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Pathogens such as the Ebola and Nipah viruses are circulating in animal populations and can threaten both animal and human health. Thus both animal and human health sectors have a stake in, and a responsibility for, their surveillance and control.
There is, therefore, a need for greater integration and coordination between medical researchers and practitioners, and researchers and practitioners involved in both domestic and wild animal health. This integration has been defined as the ‘One Health’ approach and is an approach that has taken hold in many developing countries where infectious diseases remain prevalent, but less so in developed countries.
The proposed session will review the One Health concept, outlining its current reach and impact, which is perceived to be greater in the wildlife/veterinary community than in the human medicine community.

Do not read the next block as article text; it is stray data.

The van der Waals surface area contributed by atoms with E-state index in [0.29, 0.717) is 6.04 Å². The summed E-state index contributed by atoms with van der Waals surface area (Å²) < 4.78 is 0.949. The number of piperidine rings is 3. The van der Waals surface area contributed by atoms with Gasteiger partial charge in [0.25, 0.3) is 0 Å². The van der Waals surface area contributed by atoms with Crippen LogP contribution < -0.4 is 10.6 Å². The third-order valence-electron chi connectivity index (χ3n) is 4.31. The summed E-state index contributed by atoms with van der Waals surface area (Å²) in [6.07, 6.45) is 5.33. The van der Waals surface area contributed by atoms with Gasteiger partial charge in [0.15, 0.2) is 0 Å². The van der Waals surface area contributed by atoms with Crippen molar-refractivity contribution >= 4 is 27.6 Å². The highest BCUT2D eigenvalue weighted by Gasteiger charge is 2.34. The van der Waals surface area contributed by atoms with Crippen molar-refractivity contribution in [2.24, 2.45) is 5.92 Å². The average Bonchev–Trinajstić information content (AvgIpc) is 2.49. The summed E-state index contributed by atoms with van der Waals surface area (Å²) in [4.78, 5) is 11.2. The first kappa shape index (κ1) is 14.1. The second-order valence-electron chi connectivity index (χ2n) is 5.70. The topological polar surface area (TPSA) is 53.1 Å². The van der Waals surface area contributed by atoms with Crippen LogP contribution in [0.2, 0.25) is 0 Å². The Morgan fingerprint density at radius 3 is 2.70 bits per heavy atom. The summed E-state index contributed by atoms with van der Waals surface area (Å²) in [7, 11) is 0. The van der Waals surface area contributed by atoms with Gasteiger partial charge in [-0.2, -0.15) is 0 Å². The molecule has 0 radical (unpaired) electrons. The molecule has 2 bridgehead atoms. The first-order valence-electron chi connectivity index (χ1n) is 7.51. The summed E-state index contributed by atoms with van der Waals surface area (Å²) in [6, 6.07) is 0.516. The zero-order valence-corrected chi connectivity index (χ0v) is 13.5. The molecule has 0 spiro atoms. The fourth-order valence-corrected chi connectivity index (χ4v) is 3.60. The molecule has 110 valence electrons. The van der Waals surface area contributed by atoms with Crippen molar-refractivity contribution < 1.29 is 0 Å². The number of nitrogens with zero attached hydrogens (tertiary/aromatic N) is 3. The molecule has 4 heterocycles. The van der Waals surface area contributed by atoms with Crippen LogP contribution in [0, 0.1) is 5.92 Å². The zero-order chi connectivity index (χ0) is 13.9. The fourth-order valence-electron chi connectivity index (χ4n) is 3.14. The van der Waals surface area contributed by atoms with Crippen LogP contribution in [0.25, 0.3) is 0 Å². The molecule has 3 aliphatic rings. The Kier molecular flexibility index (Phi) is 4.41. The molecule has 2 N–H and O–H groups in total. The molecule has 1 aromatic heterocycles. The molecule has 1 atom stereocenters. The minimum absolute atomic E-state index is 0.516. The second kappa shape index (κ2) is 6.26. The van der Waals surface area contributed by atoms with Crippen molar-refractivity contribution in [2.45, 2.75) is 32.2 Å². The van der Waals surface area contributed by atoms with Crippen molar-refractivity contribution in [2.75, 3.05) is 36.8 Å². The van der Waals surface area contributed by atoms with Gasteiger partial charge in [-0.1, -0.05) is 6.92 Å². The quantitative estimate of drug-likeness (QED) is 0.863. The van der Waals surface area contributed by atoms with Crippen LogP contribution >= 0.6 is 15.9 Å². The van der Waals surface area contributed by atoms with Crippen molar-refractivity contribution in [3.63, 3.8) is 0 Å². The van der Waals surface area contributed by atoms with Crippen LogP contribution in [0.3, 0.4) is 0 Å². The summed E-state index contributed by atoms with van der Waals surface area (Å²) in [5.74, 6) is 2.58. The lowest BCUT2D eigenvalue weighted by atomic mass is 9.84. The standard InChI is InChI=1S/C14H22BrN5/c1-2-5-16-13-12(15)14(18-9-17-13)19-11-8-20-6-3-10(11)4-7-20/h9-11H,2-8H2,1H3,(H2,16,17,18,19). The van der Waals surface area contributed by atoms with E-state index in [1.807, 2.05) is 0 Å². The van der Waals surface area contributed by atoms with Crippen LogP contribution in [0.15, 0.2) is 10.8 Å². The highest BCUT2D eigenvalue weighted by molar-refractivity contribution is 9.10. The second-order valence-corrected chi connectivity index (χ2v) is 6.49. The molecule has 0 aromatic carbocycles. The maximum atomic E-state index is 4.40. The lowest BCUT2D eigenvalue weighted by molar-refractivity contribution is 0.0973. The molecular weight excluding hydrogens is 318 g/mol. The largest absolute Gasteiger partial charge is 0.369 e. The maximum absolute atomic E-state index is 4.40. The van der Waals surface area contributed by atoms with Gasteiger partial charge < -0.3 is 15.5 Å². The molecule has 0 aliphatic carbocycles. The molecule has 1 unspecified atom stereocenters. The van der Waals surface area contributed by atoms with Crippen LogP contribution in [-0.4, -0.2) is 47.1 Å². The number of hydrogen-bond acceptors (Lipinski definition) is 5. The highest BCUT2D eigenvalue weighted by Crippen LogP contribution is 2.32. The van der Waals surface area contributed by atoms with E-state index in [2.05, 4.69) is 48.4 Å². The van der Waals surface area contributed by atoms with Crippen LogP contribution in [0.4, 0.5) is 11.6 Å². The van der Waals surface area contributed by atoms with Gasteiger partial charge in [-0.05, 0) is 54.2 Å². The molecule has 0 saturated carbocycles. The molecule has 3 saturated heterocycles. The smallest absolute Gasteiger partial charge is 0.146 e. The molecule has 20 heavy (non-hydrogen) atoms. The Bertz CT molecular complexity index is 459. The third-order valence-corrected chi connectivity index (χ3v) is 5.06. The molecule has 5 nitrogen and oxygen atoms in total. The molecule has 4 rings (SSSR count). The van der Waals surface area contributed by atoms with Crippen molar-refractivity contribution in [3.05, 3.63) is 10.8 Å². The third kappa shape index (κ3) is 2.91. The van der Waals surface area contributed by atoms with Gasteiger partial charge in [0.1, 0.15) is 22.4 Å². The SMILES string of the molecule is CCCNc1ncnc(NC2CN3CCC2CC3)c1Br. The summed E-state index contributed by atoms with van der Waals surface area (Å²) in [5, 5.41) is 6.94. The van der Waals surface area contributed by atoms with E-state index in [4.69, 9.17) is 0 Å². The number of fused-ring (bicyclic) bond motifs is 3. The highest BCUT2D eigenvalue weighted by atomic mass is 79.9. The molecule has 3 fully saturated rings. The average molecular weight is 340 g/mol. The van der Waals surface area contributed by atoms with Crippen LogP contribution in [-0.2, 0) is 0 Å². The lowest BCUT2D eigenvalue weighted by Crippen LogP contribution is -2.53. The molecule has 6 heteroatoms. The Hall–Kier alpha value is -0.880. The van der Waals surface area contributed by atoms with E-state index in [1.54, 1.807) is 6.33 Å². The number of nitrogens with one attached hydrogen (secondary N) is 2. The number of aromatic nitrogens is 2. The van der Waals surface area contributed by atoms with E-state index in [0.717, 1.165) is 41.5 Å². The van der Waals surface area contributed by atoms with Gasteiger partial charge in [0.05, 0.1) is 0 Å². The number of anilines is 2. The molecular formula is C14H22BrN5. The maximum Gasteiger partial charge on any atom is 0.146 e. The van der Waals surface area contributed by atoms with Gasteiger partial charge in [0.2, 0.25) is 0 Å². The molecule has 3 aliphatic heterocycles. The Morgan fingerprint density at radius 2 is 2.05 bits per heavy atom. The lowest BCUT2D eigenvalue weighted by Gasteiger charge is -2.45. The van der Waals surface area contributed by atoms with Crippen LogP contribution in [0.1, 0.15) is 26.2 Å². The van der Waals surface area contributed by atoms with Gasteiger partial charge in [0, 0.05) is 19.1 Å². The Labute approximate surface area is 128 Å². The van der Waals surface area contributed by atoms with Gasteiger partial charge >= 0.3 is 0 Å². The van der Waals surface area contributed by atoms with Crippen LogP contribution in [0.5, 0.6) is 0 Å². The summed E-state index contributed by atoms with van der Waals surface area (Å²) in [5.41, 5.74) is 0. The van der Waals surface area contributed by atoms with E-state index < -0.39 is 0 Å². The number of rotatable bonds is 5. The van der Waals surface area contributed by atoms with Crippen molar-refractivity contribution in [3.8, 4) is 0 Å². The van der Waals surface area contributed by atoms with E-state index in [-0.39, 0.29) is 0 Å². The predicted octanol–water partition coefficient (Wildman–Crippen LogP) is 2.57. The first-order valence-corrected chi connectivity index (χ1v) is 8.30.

Case studies, focusing especially on the human/wildlife interface, will also show how health surveillance in wildlife and humans living at the wildlife interface can act as an early warning system for deadly infectious diseases such as Ebola. Through improved health and hygiene rules in humans in close contact with wildlife as well as surveillance systems, disease transmission of zoonotic and other infectious diseases can be significantly reduced and hence profit both human and wildlife health.
Holding a dedicated session on One Health at the WHS is an opportunity to raise awareness of the One Health concept, especially among the human health practitioners, researchers, and, perhaps more importantly, decision-makers.